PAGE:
In Defined Benefit Superannuation Plan, the employer pays contributions to the fund, which is a separate entity from the employer. The fund accumulates assets through contributions and returns on investments. The accumulated assets are used to pay post-employment benefits to members (retired employees). The return on investments held by the superannuation fund comprises dividend and interest income and changes in the fair value of investments.
The benefits paid to members are a function of their remuneration levels while employed and the number of years of service. If there is a shortfall in the fund’s capacity to pay benefits to members, the trustee of the fund may need the employer to make additional contributions. Thus, the employer effectively underwrites the actuarial and investment risks of the plan. In other words, the entity bears the risk of the fund being unable to pay benefits.
What are Assets of Defined Benefit Superannuation Plan
The assets of the superannuation plan, which are mostly investments, do not always equal its obligation to pay post-employment benefits to members. The superannuation plan has a deficit to the extent that the present value of the defined benefit obligation (i.e. post-employment benefits that are expected to be paid to employees for their services up to the end of the reporting period) exceeds the fair value of the plan assets. Conversely, a surplus arises when the fair value of the plan assets exceeds the present value of the defined benefit obligation.
Is the Deficit or Surplus of Defined Benefit Superannuation Plan an Asset or a Liability ?
Whether the deficit (surplus) of the defined benefit superannuation plan is a liability (asset) of the sponsoring employer is debatable. Some argue that the surplus in the superannuation plan does not satisfy all of the characteristics of an asset. Arguably, the assets of the plan are not controlled by the employer because they cannot be used for its benefit. For example, the employer may not use the surplus of the defined benefit superannuation plan to pay its debts; the assets of the plan are only used to generate cash flows to pay post-employment benefits to the members of the plan. Although the surplus is expected to result in future cash savings, such as lower contributions in future, it could be argued that the employer has not obtained control over those benefits through a past event where the reduction in superannuation contributions is at the discretion of the trustee of the superannuation fund.
Similarly, it has been argued that a deficit in the defined benefit superannuation fund is not a liability of the sponsoring employer because it does not have a present obligation to make good the shortfall. For instance, the employer may modify the post-employment benefits payable so as to avoid some of the obligation.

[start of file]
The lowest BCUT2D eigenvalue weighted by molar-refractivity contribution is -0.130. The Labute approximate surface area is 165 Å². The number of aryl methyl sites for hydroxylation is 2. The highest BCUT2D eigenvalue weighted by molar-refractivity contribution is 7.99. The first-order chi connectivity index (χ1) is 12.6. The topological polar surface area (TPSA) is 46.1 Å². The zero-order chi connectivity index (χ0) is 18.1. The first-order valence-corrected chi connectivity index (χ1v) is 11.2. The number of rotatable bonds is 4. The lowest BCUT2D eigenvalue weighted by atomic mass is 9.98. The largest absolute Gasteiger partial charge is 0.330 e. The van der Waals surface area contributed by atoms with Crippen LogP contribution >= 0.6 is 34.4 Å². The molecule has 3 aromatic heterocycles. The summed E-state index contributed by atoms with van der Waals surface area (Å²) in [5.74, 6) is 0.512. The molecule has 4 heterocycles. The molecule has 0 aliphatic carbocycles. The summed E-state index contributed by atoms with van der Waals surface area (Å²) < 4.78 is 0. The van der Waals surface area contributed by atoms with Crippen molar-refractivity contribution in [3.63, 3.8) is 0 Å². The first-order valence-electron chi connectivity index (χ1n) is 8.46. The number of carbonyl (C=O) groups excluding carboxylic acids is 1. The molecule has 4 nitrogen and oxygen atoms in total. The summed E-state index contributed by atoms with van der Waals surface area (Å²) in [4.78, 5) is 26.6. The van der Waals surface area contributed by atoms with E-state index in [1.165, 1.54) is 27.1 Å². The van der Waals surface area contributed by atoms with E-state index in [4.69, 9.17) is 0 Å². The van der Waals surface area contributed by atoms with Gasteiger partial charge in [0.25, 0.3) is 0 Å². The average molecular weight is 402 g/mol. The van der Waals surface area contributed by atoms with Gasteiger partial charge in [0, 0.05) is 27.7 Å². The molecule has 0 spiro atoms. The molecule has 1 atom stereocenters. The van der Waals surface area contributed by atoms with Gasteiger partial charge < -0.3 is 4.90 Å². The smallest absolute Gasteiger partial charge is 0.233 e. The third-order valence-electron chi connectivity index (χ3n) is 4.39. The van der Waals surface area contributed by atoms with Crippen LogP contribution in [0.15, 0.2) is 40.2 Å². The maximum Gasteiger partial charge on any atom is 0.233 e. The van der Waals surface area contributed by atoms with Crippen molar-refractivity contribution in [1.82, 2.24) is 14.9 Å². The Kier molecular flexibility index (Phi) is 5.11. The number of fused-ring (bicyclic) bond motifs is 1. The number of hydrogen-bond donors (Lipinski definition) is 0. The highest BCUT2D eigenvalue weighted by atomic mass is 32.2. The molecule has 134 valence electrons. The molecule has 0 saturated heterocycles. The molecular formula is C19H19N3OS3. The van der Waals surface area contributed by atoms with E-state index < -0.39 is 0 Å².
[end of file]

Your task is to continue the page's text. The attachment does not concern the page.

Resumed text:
The perspective adopted in IAS 19 is that the surplus or deficit of the defined benefit superannuation plan is an asset, or liability, respectively, of the sponsoring employer. In some cases, the entity might not have a legal obligation to make good any shortfall in the fund’s assets. For example, the terms of the trust deed may allow the employer to change or terminate its obligation under the plan. Although the employer might not have a legal obligation to make up any shortfall, it typically has a constructive obligation because terminating its obligations under the plan may make it difficult to retain and recruit staff.
Accordingly, the accounting treatment prescribed by IAS 19 for an entity’s obligations arising from sponsorship of a defined benefit plan assumes that the entity will continue to promise the post-employment benefits over the remaining working lives of its employees. Similarly, the Standard reflects the view that any surplus of the fund represents expected future inflows, in the form of reduced contributions, arising from having contributed more than is needed in the past. The Standard and Basis for Conclusions focus on how to measure the resulting asset rather than justifying whether it meets the definition and recognition criteria.
If adopting the view that a deficit or surplus of the defined benefit superannuation plan is a liability or asset of the sponsoring employer, the next issue to resolve is whether it should be recognized and, if so, how it should be measured. Before looking at how the standard setters resolved these issues, we will consider the possibilities. At one extreme, the deficit or surplus is not recognized in the financial statements of the entity that sponsors the defined benefit superannuation plan. In other words, the superannuation deficit or surplus is ‘off-balance sheet’.
At the other extreme, referred to as ‘net capitalization’, the deficit (surplus) of the fund is recognized as a liability (asset) on the statement of financial position of the entity that sponsors the defined benefit superannuation plan. Under net capitalization, the net superannuation liability or asset is usually measured as the difference between the present value of post-employment benefits earned by employees for services in the current and prior periods and the fair value of plan assets. Between these two extremes are various partial capitalization methods in which some amount of the surplus or deficit of the fund remains off-balance sheet.
For example, the previous version of IAS 19 permitted increments in the defined benefit obligation resulting from prior periods (referred to as past service costs) to be recognized progressively over the average remaining period until they become vested.